Why, even what we now know and love as that runt of the musical litter, Garage Rock, is represented by none other than the aptly-named Barbarians and their, I kid you not, one-handed drummist Victor “Moulty” Moulton. Plus special note must here be made of The Beach Boys’ four-song set, propelled practically through the roof by their drummer Dennis, as this particular footage was removed from most every existing print of The TAMI Show soon after release and has only now been fully reinstated in all its harmony-drenched, sun-kissed, Surf City splendor.

And then! As impossible to pin down geographically – not to mention musically or even vocally – as he remained for the rest of his career comes the one, the only, the hardest- working James Brown.

Now it’s been said before, but I’ll just have to say it again (and again and again): His performance in The TAMI Show remains one of the most jaw-dropping, above-kinetic, gut-and-thigh-ripping performances ever executed. EVER. Anytime, any place, by any one. Everything you may have heard about this man and these particular eighteen minutes (e.g., “the single greatest rock ‘n’ roll performance ever captured on film”: Rick Rubin) is absolutely, one-thousand-per-cent true. Just look at it yourself if you don’t believe me …or everyone else who has ever seen it.

Somehow, those newly-rolling, original Stones – with Brian Jones and even Bill Wyman’s vocal mic present – arose to the task of following Butane James that fateful night, and their performance closed the event, and the film, with a mixture of pure, simply pimply beat ‘n’ soul which wins over even many of the pole-axed teens who’d just survived James Brown’s set.

Finally, cue the entire cast and assembled dancers (watch closely for a very young Teri Garr!) back onstage to frug a mighty big storm up around Jagger and Richard(s) and, scarcely two hours after it all began, the curtain drops.

So, just another night of music, mayhem, and undeniable magic out in L.A. during the fall of ’64, right? But what novice director Steve Binder and his crew captured, and what today is immaculately preserved upon The TAMI Show DVD, is busting-full of rich musical (I repeat: James Brown) and cinematic (Diana Ross’ eyes literally filling the screen during “Where Did Our Love Go”) moments which have been oft-shot by everyone from Pennebaker to Scorcese since, but never truly duplicated. For what TAMI managed to mount and maintain all those years ago irrefutably remains the highest of bars for concert events, and films thereof, to reach even today.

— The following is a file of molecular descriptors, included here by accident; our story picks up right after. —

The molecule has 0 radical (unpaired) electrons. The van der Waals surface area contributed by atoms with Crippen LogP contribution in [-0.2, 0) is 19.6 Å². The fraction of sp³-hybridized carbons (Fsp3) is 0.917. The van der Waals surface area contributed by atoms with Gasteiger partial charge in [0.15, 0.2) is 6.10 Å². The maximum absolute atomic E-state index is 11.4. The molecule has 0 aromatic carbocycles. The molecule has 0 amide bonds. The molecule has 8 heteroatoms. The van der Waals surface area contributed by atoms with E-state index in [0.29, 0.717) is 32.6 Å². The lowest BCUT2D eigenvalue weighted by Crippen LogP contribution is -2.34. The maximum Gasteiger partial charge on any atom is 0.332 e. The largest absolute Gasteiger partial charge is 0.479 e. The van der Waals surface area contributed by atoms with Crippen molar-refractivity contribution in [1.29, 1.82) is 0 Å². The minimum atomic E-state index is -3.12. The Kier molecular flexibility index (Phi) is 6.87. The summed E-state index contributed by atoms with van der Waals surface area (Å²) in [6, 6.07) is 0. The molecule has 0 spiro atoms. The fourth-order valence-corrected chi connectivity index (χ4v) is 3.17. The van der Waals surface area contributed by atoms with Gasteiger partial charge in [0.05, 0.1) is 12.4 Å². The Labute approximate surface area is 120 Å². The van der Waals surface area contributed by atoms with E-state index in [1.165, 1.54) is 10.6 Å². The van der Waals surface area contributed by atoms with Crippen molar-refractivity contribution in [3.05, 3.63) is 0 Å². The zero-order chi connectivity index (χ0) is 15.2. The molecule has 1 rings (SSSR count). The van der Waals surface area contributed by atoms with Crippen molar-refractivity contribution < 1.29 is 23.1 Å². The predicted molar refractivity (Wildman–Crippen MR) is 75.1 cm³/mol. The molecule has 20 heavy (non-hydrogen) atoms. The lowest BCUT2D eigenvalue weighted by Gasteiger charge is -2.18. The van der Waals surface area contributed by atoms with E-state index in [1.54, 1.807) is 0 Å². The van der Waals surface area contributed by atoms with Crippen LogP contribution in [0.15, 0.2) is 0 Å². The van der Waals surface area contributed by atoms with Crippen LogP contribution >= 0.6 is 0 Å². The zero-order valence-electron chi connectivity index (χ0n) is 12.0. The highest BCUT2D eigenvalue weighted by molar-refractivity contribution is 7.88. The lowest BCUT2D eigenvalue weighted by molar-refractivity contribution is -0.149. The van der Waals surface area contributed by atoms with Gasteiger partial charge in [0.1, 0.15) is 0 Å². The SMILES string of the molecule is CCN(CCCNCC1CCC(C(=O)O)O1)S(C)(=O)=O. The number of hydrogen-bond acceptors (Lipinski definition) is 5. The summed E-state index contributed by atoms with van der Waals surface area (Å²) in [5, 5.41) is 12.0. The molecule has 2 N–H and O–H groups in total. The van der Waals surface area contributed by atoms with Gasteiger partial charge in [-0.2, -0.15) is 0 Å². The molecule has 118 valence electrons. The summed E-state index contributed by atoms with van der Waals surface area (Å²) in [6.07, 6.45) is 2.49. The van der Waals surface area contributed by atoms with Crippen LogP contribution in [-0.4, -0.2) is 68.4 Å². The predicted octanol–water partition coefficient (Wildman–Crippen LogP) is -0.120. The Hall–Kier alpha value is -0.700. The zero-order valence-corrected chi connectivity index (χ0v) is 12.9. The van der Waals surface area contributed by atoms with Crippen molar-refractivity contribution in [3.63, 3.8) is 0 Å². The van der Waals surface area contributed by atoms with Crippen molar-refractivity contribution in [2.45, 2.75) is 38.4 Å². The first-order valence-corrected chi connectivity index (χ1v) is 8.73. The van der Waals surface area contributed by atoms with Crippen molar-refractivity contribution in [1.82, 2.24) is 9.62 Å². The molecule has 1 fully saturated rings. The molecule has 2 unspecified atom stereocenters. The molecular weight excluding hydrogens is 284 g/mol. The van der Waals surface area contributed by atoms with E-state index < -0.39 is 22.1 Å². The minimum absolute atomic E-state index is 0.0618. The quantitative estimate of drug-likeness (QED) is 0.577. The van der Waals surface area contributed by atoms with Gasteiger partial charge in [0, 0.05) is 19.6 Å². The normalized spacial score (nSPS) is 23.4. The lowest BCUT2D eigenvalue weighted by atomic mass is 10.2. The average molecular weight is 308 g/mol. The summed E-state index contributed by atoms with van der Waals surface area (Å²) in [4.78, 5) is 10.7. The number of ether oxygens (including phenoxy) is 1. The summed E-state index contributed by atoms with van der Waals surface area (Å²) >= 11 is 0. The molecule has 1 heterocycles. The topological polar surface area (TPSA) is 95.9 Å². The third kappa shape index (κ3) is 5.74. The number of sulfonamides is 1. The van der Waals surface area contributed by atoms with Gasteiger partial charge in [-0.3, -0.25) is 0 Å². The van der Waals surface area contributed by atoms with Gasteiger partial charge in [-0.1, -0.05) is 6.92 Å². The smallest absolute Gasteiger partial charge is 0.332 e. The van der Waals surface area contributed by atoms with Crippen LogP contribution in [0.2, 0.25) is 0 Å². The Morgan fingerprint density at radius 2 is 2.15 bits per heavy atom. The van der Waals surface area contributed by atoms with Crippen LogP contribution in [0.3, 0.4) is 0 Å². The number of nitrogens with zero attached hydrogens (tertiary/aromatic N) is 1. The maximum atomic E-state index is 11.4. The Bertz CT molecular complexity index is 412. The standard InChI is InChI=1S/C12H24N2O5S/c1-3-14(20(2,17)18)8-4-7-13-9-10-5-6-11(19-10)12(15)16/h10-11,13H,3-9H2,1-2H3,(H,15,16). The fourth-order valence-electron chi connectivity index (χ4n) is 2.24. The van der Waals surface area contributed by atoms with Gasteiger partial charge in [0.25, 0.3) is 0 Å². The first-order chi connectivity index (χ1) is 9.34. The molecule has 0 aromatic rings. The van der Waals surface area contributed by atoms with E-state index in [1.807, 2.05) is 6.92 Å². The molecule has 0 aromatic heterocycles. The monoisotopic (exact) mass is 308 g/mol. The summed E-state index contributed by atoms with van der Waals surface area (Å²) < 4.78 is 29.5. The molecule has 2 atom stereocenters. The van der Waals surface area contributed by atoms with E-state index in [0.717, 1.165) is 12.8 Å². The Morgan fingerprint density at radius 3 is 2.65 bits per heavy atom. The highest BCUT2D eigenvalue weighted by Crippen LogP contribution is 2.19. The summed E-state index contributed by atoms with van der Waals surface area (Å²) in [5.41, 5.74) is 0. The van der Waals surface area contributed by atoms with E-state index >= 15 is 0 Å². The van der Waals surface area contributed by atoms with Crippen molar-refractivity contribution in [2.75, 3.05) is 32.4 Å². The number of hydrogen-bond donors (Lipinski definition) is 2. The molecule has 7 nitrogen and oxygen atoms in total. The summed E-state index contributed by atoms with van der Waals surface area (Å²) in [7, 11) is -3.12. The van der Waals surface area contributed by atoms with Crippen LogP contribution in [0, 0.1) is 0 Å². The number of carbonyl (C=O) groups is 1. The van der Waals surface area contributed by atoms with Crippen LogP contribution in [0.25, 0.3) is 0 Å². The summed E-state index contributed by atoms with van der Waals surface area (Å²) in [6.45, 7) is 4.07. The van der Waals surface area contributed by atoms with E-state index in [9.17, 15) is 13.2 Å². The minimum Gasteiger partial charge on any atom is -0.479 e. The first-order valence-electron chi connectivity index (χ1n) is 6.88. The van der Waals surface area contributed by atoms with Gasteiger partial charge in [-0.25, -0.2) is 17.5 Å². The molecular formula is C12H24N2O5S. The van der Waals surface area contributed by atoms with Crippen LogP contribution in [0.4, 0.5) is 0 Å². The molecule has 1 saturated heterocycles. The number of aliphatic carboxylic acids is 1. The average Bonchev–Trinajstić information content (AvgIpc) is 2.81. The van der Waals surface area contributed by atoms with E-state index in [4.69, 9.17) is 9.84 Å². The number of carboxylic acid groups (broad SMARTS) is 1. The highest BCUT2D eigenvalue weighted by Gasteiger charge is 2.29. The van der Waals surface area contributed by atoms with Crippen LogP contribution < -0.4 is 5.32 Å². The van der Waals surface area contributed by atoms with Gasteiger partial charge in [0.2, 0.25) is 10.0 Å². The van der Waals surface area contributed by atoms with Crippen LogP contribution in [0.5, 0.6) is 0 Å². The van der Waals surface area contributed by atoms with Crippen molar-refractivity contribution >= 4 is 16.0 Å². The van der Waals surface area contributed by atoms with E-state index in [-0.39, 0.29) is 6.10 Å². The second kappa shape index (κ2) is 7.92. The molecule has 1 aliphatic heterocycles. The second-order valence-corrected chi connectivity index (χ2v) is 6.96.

It may, sorrowfully, have taken nearly half a century to make it into our homes, but this film has not returned anew one single frame, nor scream, too soon.

Trust me:

You have never seen, nor heard, ANYTHING quite like this before…..

 

Lewis Taylor, Soldier, Spy

So, just this past Sunday after Thanksgiving, I was running around Charlotte killing time, running errands and checking out the local CD shops along the way and I decided to check out a little shop I usually don’t go into too often.

Truth is, I don’t go into this shop too often because they don’t really get anything cool too often. It is the weakest location of a local 3 store chain and I go to the other two stores in the chain much more because the locations are better and the results are usually better; in other words, at the other stores I can find stuff I actually want.

But, I am nearby this bastard third location and I suck it up and decide to go in, totally realizing I probably won’t find anything worth buying. I search for a little while, thinking I am going to prove myself a visionary by totally striking out so far. I then wander towards the R&B section knowing if I don’t find anything there, I will be buying nada from this joint. Upon perusal of this section, I notice a little oddity: an album called “Stoned” by Lewis Taylor.

Not recognizing the guy’s name, I pick it up to check out the liner notes to see if I can recognize some of the players’ and producers’ names. Well, the liner notes are really brief and I only recognize some obscure record industry names in the Thank You’s but I am intrigued because it seems the guy is a one-man band in that he plays everything himself and produced the CD.